By Anushri Saxena:
Apart from being half as entertaining as the television, radio is one of the cheapest and most widely available sources of information. One only needs a transistor or a radio set while the radio waves can freely be picked up from the air by the special device. It can be acquired in as less as forty bucks from the traffic lights to as snazzy as Rs. 890 from Sony (ICF-F12S). Let alone the built-in radio gear in mobile phones.
The first ever radio-broadcasting came to the face of Earth in 1906, it was made possible by Mr. Reginald Aubrey Fessenden. So it was a pretty good start for India as here as well the radio marked its presence within two decades of its invention, unlike television which took almost half a century to land here. All of this began on Amplitude Modulation (AM) broadcasting’s note.
Eleven years before the independence, the All India Radio (AIR) was formally launched in 1936. Till 1947 the main objective of sound broadcasting through the then six channels was only transmission of news. The citizenry which had just emerged out of a revolutionary state-of-mind was naturally interested in receiving crucial updates of incidents taking place all over.
It was in 1952 that the First National Programme of Music broadcast was telecasted from AIR. The sweet melodies of Bollywood movies had begun to reach ears on a larger scale. Love stories were about to take off with the voice coming out of the speakers, reciting unspeakable words felt by thousand hearts.
The launch of Vividh Bharti in 1957 promised to bring more diversity. One of the most popular shows aired at night was the Hawa Mahal. It aired stories by renowned Hindi Sahitya writers in a skit-format. Such plays also focussed on social-issues. Air-Dramas were not just amusing but due to their large number of listeners, advertising at this time proved to be much beneficial. In the morning, there used to be bhajans and short recitations from Ramayana.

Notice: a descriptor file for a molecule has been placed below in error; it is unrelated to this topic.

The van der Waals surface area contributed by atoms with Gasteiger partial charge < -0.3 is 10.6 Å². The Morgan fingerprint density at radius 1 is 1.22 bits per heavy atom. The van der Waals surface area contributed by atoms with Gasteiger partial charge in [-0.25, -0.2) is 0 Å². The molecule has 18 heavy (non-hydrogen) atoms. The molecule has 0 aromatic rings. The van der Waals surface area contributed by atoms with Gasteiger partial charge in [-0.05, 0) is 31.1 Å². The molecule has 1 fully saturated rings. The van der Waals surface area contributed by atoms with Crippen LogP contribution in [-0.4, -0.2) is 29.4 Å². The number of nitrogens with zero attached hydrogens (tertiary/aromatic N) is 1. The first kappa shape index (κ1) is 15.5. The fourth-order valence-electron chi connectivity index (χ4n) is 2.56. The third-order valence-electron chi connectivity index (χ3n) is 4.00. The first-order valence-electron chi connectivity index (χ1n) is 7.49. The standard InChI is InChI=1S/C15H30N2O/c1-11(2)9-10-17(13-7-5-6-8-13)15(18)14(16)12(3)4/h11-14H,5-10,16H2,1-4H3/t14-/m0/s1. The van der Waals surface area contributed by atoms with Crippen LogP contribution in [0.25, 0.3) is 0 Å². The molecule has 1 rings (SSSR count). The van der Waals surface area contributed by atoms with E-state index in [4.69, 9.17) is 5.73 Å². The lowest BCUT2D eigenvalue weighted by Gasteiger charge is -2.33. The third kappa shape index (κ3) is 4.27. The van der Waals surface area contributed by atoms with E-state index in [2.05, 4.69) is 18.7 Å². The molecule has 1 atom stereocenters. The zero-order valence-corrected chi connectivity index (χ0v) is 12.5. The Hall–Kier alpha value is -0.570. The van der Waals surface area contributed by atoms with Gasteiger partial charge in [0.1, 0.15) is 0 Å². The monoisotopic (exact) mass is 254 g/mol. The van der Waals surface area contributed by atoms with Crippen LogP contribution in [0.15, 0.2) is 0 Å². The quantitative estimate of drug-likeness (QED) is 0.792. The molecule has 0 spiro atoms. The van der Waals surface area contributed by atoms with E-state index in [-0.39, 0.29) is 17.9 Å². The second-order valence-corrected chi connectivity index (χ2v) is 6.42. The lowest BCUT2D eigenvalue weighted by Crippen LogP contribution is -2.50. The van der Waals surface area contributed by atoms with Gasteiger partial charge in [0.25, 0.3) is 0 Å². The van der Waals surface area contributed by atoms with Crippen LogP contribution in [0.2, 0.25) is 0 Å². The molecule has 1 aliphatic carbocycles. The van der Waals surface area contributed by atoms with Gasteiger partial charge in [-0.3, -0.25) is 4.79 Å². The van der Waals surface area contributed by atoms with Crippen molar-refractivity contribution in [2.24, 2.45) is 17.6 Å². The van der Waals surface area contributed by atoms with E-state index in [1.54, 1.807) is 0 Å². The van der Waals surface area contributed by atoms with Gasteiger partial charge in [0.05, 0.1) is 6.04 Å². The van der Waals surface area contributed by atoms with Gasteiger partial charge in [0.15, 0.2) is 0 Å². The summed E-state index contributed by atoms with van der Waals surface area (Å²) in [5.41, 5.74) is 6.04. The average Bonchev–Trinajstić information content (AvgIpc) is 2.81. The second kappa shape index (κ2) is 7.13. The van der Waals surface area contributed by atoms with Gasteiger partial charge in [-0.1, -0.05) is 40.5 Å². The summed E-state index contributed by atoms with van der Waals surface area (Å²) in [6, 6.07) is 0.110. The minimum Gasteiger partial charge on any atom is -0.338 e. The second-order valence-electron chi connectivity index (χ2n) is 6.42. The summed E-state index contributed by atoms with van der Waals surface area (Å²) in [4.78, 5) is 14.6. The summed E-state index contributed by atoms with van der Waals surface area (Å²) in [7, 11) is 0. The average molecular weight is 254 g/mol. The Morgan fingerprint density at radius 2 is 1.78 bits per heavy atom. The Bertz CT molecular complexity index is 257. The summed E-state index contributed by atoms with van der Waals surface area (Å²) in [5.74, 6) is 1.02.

However, in the wake of entertainment, Indian radio’s prime purpose of providing information was never compromised with. It continued to keep the listeners clued in about the numerous political upheavals which were taking place, descriptive news (in form of commentaries) related to the partition era, the gulf war of 1991, the death of Princess Diana etc.
Then came the less simple Frequency Modulation (FM) broadcasting which, unlike Amplitude Modulation (AM), could easily pass through various weather and geographical obstacles like mountains. In short, FM enables uninterrupted songs while AM would not give you a very high quality of sound. Despite all good features about FM, the highest extent of range is still in AM’s kitty.
Hence, for long distance broadcasting, AM remains the number one choice.
Now that all is said and done, we can still not take it for granted that the awareness programmes initiated by government reach every pair of ears. Television has always been a great competitor. And there must be a percentage of people who are out of reach of this electronic phenomenon. How about the people from tribal areas, do they access to a radio? In all probability, the answer would be no.
Over the years, Indian radio has gone through umpteen modulations itself in terms of content and transmission-method. It can be concluded as an evergreen source of respite for common men — the thrill a rikshaw waala gets from a dhin-chak Bollywood number and the engaging company a student gets on his way to college are inexpressible. Radio is surely here to stay, in vogue.